In addition to diagnoses about intake, which specify if too little or too much nutrient is being consumed compared to estimated needs, diagnoses can also be given in the following areas: 

• Clinical care: Identifies nutrition problems related to medical conditions (such as unintended weight loss due to diabetes).
• Behavior: Addresses limiting knowledge, attitudes, and beliefs affecting intake.
• Environment: Focus on factors affecting access to or safety of food.


The intervention is the “game plan” step, where the dietitian will work with you to craft a plan of action. You’ll likely make goals, set a time for follow-up, and discuss the following aspects of your care plan: 

• Food preferences 
• Prescription medications 
• Additional nutrition education 
• Coordination of care with other health professionals 

Common recommendations during this step include: 

• Following a diabetic meal plan to improve glycemic control
• Education about carbohydrate counting 
• Exercising for 30 minutes a day 
• Weight loss for improved insulin sensitivity 


Although monitoring and evaluation are traditionally combined into one step, they are distinct parts of the process that help to identify where you are at about your desired outcome. Monitoring typically involves:

• Reviewing the changes you’ve made since your last appointment.
• Revisiting measurements and lab tests.
•mDiscussing any new signs or symptoms that occur. 

Your dietitian will work with you to establish key indicators, which can help you and your dietitian gauge whether the current intervention is working. A standard indicator established to monitor diabetes outcomes is whether a patient can get their blood sugar within the “normal” range. 


Evaluation is the final step of the nutrition care process, and where the dietitian will determine how close you got to your goal or if progress has been made. Your RD may recommend altering your treatment plan if the current interventions aren’t sparking favorable changes, such as working with other members of your health care team to adjust diabetes medication. 

Since diabetes is a lifelong condition, your nutrition journey will unlikely end with an evaluation. The American Diabetes Association and Academy for Nutrition and Dietetics recommend meeting with a dietitian three to six times for MNT in the first six months following a diagnosis and throughout the lifespan as needed.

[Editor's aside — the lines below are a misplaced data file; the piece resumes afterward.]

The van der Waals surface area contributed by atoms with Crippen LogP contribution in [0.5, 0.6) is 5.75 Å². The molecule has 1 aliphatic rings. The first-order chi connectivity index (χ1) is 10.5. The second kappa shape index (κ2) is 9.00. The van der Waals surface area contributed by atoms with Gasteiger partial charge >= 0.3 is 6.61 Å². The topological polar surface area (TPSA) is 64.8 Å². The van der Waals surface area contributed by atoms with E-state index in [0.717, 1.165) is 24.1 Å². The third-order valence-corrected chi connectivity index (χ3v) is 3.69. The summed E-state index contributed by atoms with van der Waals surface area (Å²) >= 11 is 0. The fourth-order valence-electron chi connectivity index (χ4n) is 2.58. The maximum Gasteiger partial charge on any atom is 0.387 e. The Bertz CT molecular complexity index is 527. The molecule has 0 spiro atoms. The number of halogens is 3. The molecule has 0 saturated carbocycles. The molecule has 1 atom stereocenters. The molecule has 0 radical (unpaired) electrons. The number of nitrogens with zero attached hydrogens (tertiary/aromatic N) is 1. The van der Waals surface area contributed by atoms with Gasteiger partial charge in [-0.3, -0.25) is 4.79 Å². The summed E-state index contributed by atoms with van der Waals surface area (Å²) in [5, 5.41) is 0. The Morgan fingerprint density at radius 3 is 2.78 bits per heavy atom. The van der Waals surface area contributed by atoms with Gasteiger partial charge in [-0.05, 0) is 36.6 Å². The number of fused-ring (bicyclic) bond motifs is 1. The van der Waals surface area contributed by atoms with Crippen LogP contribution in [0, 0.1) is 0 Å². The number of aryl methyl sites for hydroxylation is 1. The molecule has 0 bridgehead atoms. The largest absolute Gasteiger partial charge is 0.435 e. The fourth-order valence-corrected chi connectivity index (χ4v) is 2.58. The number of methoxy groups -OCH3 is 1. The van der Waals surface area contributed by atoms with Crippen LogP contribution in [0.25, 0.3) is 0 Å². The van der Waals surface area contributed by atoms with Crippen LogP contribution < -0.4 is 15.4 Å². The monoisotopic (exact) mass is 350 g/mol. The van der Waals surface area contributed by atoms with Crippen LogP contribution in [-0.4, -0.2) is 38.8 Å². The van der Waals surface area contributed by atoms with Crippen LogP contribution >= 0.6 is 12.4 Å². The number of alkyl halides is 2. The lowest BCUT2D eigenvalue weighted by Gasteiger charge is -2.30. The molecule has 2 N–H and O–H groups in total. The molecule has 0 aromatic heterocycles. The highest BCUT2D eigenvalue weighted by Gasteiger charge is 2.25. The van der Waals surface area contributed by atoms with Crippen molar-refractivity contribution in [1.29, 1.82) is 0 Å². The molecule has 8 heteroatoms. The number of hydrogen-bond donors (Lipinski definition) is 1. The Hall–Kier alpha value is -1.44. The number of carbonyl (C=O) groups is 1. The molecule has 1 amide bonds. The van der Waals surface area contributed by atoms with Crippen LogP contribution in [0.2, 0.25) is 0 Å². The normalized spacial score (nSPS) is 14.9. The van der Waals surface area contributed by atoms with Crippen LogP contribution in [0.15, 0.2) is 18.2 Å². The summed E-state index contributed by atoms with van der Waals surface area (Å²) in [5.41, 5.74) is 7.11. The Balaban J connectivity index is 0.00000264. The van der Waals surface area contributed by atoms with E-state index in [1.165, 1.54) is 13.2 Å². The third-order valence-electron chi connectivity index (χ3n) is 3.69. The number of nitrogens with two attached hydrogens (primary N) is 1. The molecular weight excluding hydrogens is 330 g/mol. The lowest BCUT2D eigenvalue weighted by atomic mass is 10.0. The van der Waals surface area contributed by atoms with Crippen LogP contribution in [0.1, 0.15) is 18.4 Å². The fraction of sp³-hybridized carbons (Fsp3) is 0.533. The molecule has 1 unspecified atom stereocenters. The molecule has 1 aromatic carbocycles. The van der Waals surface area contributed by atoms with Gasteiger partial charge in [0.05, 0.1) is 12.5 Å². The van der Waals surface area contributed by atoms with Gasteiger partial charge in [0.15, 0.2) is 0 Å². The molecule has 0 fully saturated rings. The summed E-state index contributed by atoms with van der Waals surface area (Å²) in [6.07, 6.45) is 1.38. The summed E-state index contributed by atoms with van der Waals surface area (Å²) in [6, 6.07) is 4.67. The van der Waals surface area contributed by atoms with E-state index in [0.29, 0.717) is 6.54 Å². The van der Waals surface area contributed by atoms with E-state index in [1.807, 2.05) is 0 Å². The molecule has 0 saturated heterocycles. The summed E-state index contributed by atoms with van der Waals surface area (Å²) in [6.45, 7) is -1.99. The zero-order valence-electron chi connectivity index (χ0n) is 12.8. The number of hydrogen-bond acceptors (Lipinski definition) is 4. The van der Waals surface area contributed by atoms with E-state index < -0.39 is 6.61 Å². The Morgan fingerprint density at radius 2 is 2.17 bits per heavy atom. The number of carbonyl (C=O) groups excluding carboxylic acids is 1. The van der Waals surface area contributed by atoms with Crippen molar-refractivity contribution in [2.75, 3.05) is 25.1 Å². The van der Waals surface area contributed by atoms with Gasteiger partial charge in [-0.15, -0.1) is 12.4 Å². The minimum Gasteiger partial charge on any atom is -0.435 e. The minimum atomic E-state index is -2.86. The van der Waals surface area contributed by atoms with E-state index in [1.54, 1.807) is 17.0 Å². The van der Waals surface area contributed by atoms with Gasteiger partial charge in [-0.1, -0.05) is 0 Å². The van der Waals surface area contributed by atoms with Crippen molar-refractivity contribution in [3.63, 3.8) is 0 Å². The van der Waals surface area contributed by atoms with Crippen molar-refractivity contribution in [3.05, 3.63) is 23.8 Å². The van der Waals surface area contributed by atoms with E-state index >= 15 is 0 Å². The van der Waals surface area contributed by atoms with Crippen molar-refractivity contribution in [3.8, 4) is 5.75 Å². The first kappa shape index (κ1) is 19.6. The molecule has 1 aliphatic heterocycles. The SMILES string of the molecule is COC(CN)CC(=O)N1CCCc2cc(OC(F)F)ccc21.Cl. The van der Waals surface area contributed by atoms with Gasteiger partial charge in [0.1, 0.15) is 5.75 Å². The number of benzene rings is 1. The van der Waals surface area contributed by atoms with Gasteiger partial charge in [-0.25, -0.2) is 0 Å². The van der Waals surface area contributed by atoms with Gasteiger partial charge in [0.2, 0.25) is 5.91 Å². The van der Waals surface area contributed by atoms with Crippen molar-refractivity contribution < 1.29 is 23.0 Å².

Does Insurance Cover MNT for Diabetes?

Typically, diabetes is covered by Medicare for a diabetes diagnosis—specifically, Medicare Part B (medical insurance), and a doctor must refer you for these services. Medicaid coverage also varies from state to state. 

In a clinical or hospital setting, you may need to take insurance questions to billing personnel. MNT nutrition diagnoses involve specific codes and claims you may have to submit to private practice practitioners who may work with insurance. Still, you may need to ask questions about how to get your care covered by insurance.

Because meeting with a dietitian several times following diagnosis is recommended, it’s worth finding out under what circumstances your insurance covers care. 

Medical Nutrition Therapy for Diabetes: Final Takeaways

MNT for diabetes involves a partnership between a person with diabetes and a dietitian, where intentional steps are taken towards the optimal outcome. Although MNT involves standard nutrition care steps, it’s a process that can be personalized to your needs and readjusted as necessary. It encourages healthy eating long-term, which can be helpful since diabetes is a lifelong health consideration.